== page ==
Later life and legacy[edit]

From 1956 and 1972, Ji Desheng, as the snakebite specialist at Nantong Hospital, treated over 600 patients with the complete cure rate of 99.57%. The Jiangsu Province Snakebite Research conducted in the 1990s found that since 1973, on the basis of prescription, Ji Desheng Snake Medicine successfully treated 99.32% of the 1700 received cased.

Ji Desheng continued to personally gather ingredients of his snakebite medicine in the country, woods and hills. He led the research efforts to find cures for cataracts and cancer. Before he could reach his dream of successfully applying this magical medicine to these diseases, he died unexpectedly on October 18, 1981 at the age of 83 because of a brain hemorrhage.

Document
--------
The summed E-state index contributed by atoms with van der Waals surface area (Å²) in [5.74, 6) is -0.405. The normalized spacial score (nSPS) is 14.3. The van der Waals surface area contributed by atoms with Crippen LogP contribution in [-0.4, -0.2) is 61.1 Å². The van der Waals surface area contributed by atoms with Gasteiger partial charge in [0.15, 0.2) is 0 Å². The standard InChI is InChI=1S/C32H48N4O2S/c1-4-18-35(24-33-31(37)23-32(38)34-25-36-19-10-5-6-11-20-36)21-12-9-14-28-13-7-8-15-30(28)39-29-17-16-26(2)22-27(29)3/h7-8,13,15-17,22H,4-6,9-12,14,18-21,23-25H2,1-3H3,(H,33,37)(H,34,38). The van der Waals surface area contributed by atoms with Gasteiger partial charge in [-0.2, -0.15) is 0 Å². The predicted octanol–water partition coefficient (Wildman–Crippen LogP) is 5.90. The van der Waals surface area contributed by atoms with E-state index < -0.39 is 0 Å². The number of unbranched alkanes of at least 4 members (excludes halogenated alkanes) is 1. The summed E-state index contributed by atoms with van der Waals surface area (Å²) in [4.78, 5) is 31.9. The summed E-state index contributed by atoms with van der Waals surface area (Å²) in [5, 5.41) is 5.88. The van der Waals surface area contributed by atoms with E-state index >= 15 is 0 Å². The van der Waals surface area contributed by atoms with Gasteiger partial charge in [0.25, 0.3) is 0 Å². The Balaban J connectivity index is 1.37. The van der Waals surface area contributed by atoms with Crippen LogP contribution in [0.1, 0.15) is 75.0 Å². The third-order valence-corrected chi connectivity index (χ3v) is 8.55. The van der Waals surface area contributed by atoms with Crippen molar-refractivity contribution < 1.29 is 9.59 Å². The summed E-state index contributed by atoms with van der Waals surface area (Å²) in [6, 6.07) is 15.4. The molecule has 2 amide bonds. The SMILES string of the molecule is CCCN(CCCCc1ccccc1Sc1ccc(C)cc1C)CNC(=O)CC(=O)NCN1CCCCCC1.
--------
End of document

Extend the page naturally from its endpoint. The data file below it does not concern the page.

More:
Ji Desheng’s eldest son, Ji Rongsheng (Chinese: 季荣生) applied modern technologies and developed multiple topical products using the recipes passed down from Ji Desheng and ancestors.


振林金 (1月 1984). 蛇医游侠传. 人民文协出版社.  Check date values in: |date= (help)

鲁闽; 严左, 于绍文 (1月 1985). 一代蛇医. 福建人民出版社.  Check date values in: |date= (help)

祖丁远 (1月 2000). 从神秘到绝密•蛇医专家季德胜传奇. 南通人民出版社.  Check date values in: |date= (help)